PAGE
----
Recall that a $(k,k+1,\dots,k+n)$-TQFT is (supposed to be) a functor from the $n$-category whose $j$-morphisms are (isomorphism classes of) compact $(k+j)$-dimensional manifolds with boundary to some target category, usually your favorite version of $n$-Vect. When $k=0$, a full "classification" of TQFTs with a given target category is given in:
- Lurie, Jacob. On the classification of topological field theories. Current developments in mathematics, 2008, 129--280, Int. Press, Somerville, MA, 2009. 58Jxx (57Rxx) MR2555928. arXiv:0905.0465.
Or, rather, Lurie first provides reasonable definitions for a number of things, end then proves that there is an equivalence of $n$-categories between the $(0,\dots,n)$-TQFTs with target $\mathcal V$ and the $n$-groupoid of ("fully") dualizable objects in $\mathcal V$. (The classification is not particularly effective in two ways: given a dualizable object, which is the value the TQFT assigns to a point, it can be still very hard to understand the functor on complicated manifolds; and given a category, it can be still very hard to classify its dualizable objects.) For a review, see nLab: cobordism hypothesis.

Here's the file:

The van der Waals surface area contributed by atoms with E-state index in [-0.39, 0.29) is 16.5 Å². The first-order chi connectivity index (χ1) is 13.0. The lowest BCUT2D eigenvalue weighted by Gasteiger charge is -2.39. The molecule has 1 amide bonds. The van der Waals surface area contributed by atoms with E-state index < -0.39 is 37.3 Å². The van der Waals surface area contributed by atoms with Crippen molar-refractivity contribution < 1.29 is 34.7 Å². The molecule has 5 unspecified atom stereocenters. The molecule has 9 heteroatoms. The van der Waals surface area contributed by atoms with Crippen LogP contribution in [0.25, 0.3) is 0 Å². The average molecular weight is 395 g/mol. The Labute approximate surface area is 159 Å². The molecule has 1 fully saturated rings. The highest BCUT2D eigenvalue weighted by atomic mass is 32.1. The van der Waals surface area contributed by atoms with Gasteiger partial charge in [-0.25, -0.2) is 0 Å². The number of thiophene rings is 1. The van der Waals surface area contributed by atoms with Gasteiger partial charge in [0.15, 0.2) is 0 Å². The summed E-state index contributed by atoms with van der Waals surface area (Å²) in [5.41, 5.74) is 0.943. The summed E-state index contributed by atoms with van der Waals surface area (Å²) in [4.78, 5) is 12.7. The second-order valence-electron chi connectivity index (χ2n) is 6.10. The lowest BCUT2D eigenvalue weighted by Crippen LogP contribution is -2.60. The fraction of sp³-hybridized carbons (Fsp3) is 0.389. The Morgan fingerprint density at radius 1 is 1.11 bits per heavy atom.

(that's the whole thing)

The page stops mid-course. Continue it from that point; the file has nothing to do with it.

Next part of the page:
But Lurie's result does not describe all gadgets that deserve to be called "TQFT"s. For example, it is a classical folk theorem that $(1,2)$-TQFTs are the same as commutative cocommutative Frobenius algebras. I think that there are other similar results of this nature, but I don't know of any theory that puts them all into a single framework. Hence:
Question: Is there a classification, similar to Lurie's, for $(k,\dots,k+n)$-TQFTs with a give target $n$-category?